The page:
C50H46O25 + 2H2O = C38H26O15 + 2C6H12O6
From raw phlobaphene, ether removes the bitter principles of hops, a colorless crystallizable and a brown amorphous resin, besides chlorophyll and essential oil. (Pharmacographia, 2d ed.) The existence of a peculiar alkaloid in hops, suggested by Lermer in 1863, and confirmed by Griessmayer, has been denied. A. Chaston Chapman (P. J., 1912, xcii, 878), found cultivated hops to contain from 1.7 to 4 per cent. of nitrogen which is a constituent of the following principles recognized by him in an investigation of the subject: aspartic acid, 1-asparagine, choline, betaine, adenine, histidine, hypoxanthine, and arginine, besides an unidentified base, no trace of a morphine-like alkaloid could be detected, although this has been stated by some authorities to be present. Etti found arable (pectic) acid, phosphates, nitrates, malates, citrates, and also sulphates, chiefly of potassium, to occur in hops. The amount of ash afforded by hops dried at 100° C. (212° F.) would appear to be on an average about 6 to 7 per cent. (U. S. P. IX not more than 8 per cent.) H. Bungener has isolated from hops a bitter crystalline substance, C25H35O4, which is insoluble in water, but soluble in alcohol and alkaline solutions. He believes it to be identical with Lenner's hop-bitter acid, to be feebly acid, and to possess the character of an aldehyde. (P. J., 1884.)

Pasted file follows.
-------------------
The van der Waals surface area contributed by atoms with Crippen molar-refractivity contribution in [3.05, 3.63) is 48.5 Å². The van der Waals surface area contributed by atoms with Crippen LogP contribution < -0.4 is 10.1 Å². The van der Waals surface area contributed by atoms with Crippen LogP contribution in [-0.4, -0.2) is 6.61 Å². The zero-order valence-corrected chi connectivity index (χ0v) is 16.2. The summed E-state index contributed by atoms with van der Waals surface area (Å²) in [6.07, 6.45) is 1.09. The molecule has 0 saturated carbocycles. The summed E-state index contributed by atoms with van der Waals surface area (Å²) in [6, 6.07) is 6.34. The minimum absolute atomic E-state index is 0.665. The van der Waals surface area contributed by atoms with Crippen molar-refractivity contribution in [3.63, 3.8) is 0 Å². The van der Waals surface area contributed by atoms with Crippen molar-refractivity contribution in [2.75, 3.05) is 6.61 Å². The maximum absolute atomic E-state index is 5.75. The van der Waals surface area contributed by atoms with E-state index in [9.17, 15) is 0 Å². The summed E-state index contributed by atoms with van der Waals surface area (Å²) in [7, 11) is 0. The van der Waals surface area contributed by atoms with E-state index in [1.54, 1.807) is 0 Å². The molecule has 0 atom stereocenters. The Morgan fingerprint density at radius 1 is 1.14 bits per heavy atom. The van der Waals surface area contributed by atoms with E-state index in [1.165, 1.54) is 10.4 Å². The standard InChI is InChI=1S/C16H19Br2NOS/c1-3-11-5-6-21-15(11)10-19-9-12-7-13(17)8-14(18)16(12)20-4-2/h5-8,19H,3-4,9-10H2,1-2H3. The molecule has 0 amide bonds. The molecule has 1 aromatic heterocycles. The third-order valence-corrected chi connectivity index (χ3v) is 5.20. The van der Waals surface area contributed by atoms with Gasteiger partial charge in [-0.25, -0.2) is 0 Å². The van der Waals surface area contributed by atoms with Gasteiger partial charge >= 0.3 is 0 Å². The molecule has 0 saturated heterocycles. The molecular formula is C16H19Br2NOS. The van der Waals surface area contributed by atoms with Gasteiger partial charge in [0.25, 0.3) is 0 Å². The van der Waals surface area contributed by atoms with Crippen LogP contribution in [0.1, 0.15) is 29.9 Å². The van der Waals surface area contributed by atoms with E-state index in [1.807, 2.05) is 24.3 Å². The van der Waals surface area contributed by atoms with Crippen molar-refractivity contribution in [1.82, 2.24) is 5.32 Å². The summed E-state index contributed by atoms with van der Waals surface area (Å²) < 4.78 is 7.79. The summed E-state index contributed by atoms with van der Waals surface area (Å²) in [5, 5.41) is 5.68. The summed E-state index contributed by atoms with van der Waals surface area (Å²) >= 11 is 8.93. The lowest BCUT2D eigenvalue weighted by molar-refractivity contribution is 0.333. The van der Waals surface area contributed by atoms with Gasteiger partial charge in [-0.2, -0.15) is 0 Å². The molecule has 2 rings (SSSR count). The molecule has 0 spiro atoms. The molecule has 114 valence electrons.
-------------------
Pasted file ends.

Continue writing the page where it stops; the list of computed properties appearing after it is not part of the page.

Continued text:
Uses.—Hops are an aromatic bitter and hence may be useful in atonic dyspepsia. By many they are believed to have a sedative effect on the nervous system and are used in hysteria, restlessness, insomnia, and the like. Whether this latter action is due to anything more than an effect through the imagination is open to question.
An infusion prepared with half an ounce of hops and a pint of boiling water may be given in the dose of four fluidounces (120 mils). The tincture was a British official preparation of hops, but the alcohol probably acts more decidedly upon the system than the hops. The fluidextract of hops of the N. F. IV is superior because of the relatively smaller amount of alcohol. A pillow of hops has proved useful in allaying restlessness and producing sleep in nervous disorders. They should be moistened with water containing a trace of glycerin previously to being placed under the head of the patient, in order to prevent rustling. Fomentations with hops, and cataplasms made by mixing them with some emollient substance, are often beneficial in local pains and tumefactions.
The effects of hops may be obtained conveniently by the use of lupulin, which, although at one time much employed as an anaphrodisiac, has fallen into deserved desuetude.
Dose, thirty to ninety grains (2.0-5.8 Gm.).
Off. Prep.—Elixir Humuli (from Fluidextract), N. F.; Fluidextractum Humuli, N. F.; Tinctura Humuli, N. F.
The Dispensatory of the United States of America, 1918, was edited by Joseph P. Remington, Horatio C. Wood and others.